Learning to live with pain

José Manuel González Mesa, coordinator of the Pain Unit at the Clínico Hospital.
José Manuel González Mesa, coordinator of the Pain Unit at the Clínico Hospital. / SILVA FRANCIS
  • Every year over 11,000 people with chronic pain attend the specialist units at Malaga's hospitals to try to relieve their suffering

It is the most common reason for people to consult their doctors and one of the main causes of absenteeism from work. Pain is increasing among the population, and it is sometimes described as “the silent epidemic”.

Increased life expectancy, certain habits in today's society - such as bad posture at the computer or a sedentary lifestyle - and the desire to reach old age in as good a physical condition as possible means that nowadays an increasing number of people are asking for specialist attention because of a condition which is affecting their everyday lives.

When pain goes on for between three and six months it is considered chronic. About 20 per cent of the population in Spain aged between 18 and 29 are affected by this, and more than 40 per cent of over-65s, according to the Spanish Pain Society (SED).

Under the Andalusian Plan of Attention for People in Pain, when it is intensive and GPs are unable to treat it the patient is referred to a Pain Unit, where professionals try to improve their quality of life through medication and different techniques.

More than 11,000 people with chronic pain attend the specialist units at the Civil and Clínico hospitals in Malaga every year, where teams of anaesthetists and nurses, with the collaboration of colleagues in other departments, try to alleviate their suffering.

The heads of these departments, which are part of the anaesthesiology sections of the hospitals, know that it is very difficult to eliminate pain completely; it is something that can only be achieved on certain occasions. This comes as a severe blow for patients when they ask their doctor “Will this pain go away one day?”

“I always tell them I want to improve their quality of life, not make the pain go away. I can eliminate it with drugs but that would make them continually sleepy and that is no life. It's like a balance: you have to weigh up the benefits of the analgesics against their side effects and look for a mid-point where the medication works and the side effects are tolerable,” said Mariano Fernández, coordinator of the Pain Unit at the Civil Hospital, which was set up in the 1980s.

Nearly all the patients who go to the unit are suffering from depression and/or anxiety because for years they have been putting up with a pain that affects all areas of their lives, personally and at work; and it doesn't only affect them, but their families as well.

“They feel desperate when they come here; they are suffering, tired of the system, depressed and their family lives have deteriorated,” said Dr Fernández.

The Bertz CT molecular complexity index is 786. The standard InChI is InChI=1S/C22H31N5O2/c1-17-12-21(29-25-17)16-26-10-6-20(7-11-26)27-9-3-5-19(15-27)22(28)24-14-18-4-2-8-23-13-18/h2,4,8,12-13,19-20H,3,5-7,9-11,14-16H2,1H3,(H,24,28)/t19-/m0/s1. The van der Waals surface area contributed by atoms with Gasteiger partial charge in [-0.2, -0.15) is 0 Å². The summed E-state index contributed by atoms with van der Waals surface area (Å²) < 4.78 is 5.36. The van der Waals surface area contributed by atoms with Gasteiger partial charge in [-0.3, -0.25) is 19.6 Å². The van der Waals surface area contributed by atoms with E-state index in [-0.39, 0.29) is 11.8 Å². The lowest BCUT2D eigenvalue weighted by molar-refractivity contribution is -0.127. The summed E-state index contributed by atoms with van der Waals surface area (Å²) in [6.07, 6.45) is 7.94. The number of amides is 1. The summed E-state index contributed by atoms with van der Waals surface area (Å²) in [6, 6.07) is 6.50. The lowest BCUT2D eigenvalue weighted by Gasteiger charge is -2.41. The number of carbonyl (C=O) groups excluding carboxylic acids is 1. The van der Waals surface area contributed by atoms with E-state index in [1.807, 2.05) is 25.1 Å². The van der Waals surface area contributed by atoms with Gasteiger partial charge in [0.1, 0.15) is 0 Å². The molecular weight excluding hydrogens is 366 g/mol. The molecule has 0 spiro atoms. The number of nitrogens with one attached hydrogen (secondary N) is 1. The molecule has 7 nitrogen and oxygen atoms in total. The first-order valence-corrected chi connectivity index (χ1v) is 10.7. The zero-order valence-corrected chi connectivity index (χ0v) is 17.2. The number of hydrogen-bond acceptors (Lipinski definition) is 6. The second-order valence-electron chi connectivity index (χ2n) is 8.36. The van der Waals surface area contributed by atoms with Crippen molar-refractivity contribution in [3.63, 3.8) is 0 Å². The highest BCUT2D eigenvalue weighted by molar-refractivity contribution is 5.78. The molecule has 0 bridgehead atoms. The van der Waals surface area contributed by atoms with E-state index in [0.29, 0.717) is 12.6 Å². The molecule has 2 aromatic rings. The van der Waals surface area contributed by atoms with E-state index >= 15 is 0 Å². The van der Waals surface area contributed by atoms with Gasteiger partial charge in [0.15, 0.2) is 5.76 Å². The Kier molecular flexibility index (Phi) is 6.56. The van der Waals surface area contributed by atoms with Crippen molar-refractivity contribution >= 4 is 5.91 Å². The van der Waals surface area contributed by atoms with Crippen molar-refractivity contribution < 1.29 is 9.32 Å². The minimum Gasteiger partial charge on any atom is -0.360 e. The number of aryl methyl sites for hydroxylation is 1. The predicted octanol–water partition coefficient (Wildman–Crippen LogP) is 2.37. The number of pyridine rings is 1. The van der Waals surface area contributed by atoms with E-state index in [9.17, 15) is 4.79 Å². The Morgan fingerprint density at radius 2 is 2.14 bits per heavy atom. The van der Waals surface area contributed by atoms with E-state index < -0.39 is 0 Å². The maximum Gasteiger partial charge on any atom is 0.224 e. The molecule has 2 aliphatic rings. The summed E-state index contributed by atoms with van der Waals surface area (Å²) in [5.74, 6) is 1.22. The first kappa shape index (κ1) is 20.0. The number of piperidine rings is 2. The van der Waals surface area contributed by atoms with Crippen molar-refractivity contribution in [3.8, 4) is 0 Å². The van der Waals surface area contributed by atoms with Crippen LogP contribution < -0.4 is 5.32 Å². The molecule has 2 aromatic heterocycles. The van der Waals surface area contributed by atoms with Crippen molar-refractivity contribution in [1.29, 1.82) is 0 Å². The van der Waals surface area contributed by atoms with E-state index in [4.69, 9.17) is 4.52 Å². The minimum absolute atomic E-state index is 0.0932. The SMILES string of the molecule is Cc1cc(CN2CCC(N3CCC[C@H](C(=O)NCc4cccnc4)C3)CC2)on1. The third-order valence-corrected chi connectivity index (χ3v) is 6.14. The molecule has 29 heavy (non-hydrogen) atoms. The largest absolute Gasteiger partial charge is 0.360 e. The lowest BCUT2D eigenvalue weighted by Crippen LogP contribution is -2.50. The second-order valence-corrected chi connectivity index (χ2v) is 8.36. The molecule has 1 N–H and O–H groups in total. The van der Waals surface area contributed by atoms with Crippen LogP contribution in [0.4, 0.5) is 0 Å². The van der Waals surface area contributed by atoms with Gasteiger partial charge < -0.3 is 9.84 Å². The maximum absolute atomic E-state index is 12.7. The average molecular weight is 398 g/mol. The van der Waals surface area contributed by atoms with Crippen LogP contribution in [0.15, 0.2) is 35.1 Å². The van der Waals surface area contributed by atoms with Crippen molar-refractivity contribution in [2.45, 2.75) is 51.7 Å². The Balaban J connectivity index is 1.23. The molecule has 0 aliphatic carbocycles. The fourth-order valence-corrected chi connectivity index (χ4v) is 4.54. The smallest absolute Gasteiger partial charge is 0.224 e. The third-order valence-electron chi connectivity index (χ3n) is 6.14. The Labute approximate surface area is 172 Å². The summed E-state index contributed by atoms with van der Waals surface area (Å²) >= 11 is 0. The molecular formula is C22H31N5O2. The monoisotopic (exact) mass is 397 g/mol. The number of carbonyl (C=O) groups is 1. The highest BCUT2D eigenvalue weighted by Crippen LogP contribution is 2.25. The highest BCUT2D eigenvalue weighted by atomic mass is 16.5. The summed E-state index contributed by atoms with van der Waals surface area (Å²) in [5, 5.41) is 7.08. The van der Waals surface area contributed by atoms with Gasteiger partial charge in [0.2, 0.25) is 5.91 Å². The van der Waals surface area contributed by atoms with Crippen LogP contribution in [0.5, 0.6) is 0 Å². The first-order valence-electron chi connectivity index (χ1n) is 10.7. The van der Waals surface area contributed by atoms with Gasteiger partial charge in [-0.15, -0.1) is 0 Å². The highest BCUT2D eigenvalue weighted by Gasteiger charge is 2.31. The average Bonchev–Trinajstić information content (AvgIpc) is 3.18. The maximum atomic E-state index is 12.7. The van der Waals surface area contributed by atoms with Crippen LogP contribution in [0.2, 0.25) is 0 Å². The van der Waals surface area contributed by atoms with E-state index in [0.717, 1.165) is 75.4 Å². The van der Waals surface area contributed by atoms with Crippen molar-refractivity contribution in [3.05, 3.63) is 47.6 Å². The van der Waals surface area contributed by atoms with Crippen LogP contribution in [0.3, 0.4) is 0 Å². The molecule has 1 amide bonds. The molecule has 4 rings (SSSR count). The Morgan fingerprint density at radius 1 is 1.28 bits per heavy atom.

He says that on average when a patient comes to his unit he or she has already spent two years seeing GPs and specialists.

“Many people are already at the end of their tether, and when someone is in continual severe pain they can develop a complex syndrome of chronic pain with anxiety and depression which is very difficult to treat,” said José Manuel González Mesa, coordinator of the Clínico Hospital's pain unit, who says state of mind is important in cases such as these.

“I would say it is like a type of switch which affects the intensity of the pain,” he said. These patients often feel very alone and they isolate themselves, which makes the pain even worse.


Most of the patients they see (90 per cent) are not cancer patients and the most prevalent condition is lumbago, which affects 70 per cent of them, followed by neuralgias, neuropathies and pain in the joints and skeletal muscles, explained Dr Fernández. Some people, about one per cent of the total, are suffering from post-operative pain. As the number of people undergoing surgery is constantly increasing, more are affected.

Dr Fernández said some pains are caused by bad habits. “Sitting in the wrong position at the computer can cause neck pain or lumbago which becomes chronic over time,” he explained.

With regard to age, it varies widely from children to the elderly, although the biggest group is the over-60s. There are also more women than men, which Dr Fernández said is due to the greater prevalence of degenerative illnesses in females.

As well as medication, the doctors often use inverventionist techniques such as infiltrations or devices to relieve the pain. “We do everything from simple things like infiltrating a knee or shoulder to very complex techniques like putting an electrode in place to treat the pain in a hand or foot,” he explains. Intrathecal morphine pumps and radiofrequency are also used.

“We are improving a great deal in this aspect, although we still have a long way to go,” said Dr Fernández. He believes the pain unit needs to be enlarged in order to be able to attend to everyone who needs it.

“There is a waiting list because we have so many patients; every day we have more referrals because people are asking to come,” he said. He also believes that all medical students should be given specific training about pain as part of their degree courses.

The baby boom

His counterpart at the Clínico hospital, José Manuel González Mesa, agrees. He says anyone who is studying Medicine needs to know a lot more about pain. He would also like more space in his unit, where an average of 30 patients a day are seen and 12 techniques are carried out.

“When a specialist refers a patient to us they normally have to wait between 15 days and six months for an appointment, depending on their problem,” said this anesthesiologist, who also warns that the 'baby boomers' are getting older now and this is reflected in the number of people asking doctors and specialists for pain relief.